13 Jan 2020 17:15 IST

IIM Bangalore’s incubator NSRCEL looks to enhance its footprint

First in Mumbai and then in New Delhi; focus would be on women entrepreneurs and social ventures

NSRCEL, the innovation and entrepreneurial centre at the Indian Institute of Management Bangalore, launched its 20-year celebration of nurturing entrepreneurs across industries, with The Dialogue, a panel discussion on ‘Bootstrapped vs Funding: what’s best for your startup?’, in Mumbai, on January 13.

According to Prof Venkatesh Panchapagesan, Chair, NSRCEL at IIM-B, “The idea is to bring together bright minds to share experiences that are idea-focused and relevant to the entrepreneur, to foster learning and to provoke conversations that count.”

Prof Suresh Bhagavatula, Chair, Entrepreneurship area at IIM-B and Programme Director for several entrepreneurship programs run by the school, said: “The founder-patron of NSRCEL, Mr NS Raghavan, always wanted us to grow our presence, as an early-stage incubator, outside of Bangalore and, thanks to support from our partners and alumni, we have made a beginning here in Mumbai.”

Describing the journey of IIM-B’s open, early-stage incubator, Prof Panchapagesan said: “When IIM-B set up NSRCEL 20 years ago, we were the only game in town. Now, there is a proliferation of players. But we stand apart not only because we provide a safe space for entrepreneurs but also because we build a body of research, build a community that supports entrepreneurs and mentor sticky stakeholders. Only a public institution like IIM-B can do this.”

The start-up culture

In his keynote address, Karthik Reddy, co-founder and Managing Partner at Blume Ventures, one of India’s early stage Venture funds, offered a framework of funding for start-ups and shared examples of companies that have tread both paths. “The existential question for entrepreneurs, when they must choose a route, remains, ‘is this what I am signing up for?’ Entrepreneurs must ask themselves what kind of capital should be taken for what kind of outcome. They must ask themselves what is the market size and opportunity they are chasing,” he said. He suggested entrepreneurs to evaluate their ability to scale before taking institutional capital.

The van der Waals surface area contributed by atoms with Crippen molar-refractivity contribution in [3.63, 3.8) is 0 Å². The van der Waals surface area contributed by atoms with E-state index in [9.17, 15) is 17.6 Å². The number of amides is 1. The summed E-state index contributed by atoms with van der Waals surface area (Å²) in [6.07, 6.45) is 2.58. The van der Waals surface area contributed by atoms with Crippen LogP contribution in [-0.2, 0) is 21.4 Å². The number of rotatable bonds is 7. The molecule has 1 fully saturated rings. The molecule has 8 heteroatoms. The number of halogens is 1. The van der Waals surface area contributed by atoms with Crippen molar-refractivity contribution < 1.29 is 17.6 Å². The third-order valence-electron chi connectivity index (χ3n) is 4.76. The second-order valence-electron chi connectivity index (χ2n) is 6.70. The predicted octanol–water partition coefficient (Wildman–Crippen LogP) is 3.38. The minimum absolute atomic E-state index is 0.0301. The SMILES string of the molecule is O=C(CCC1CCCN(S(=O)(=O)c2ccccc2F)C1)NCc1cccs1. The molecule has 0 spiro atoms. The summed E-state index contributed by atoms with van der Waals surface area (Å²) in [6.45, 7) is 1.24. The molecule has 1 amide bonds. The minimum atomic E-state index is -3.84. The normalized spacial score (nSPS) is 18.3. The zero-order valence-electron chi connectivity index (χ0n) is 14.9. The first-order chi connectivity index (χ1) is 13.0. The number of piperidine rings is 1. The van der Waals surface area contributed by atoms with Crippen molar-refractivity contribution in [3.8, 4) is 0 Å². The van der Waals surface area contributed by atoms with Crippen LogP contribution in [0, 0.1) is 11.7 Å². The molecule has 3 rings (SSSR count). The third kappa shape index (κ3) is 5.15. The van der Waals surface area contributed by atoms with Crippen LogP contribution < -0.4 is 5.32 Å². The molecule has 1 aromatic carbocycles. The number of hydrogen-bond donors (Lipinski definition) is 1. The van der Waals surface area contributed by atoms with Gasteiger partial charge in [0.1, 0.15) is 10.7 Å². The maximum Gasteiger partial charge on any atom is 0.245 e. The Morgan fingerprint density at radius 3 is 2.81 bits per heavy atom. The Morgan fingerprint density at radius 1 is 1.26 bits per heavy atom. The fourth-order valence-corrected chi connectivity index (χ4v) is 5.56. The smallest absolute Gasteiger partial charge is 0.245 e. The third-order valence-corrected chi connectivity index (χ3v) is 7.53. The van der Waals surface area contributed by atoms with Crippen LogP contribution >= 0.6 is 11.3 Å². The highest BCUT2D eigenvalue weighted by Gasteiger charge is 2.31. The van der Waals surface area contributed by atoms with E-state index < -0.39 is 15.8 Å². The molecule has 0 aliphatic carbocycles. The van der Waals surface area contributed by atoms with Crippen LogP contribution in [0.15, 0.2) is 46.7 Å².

The keynote was followed by a panel discussion featuring Imran Jafar, Managing Partner at Gaja Capital, Vineeta Singh, CEO of SUGAR Cosmetics, Poyni Bhatt, Founding team member of SINE, the technology business incubator at IIT Bombay, and Deepa Krishnan, Founder of Magic Tours of India.

On how to get talented young people take the entrepreneurial route in the face of the lure of big pay-check, Poyni suggested that a few successes (role models) often pave the way for more risk-takers. She recalled the days when she faced irate parents of IIT-ians who demanded to know how their wards would find marriage proposals if they traded the security of a pay-check for the adrenalin-rush of a start-up. “In order to stay relevant, an academic incubator must play to its strength, strengthen its offerings by way of its infrastructure and funding, and extend its networks,” she observed. Adding to Poyni’s views, Imran said: “For instance, IIM-B can be the custodian of Indian stories of entrepreneurship. Top B-schools should also tweak the admissions criteria to choose risk takers rather than the risk averse.”

The risk appetite

Deepa Krishnan spoke of her motivators — job creation, wealth distribution and social impact, and explained why bootstrapping works for her as in all her decisions about money, she asks herself what brings her joy.

Imran argued that there is no right or wrong as long as entrepreneurs know their risk appetite and ability to scale. He called for tech and product innovation, which needs extremely patient capital — for which, he said, the ecosystem still does not exist in India.

“Scarcity of money (read capital) does not build character — contrary to what we Indians are taught to believe,” he declared, adding that the top reasons for failure of a start-up is that their product or service is not a validated by market need, they run out of cash, and/or they have no teams apart from the founder(s).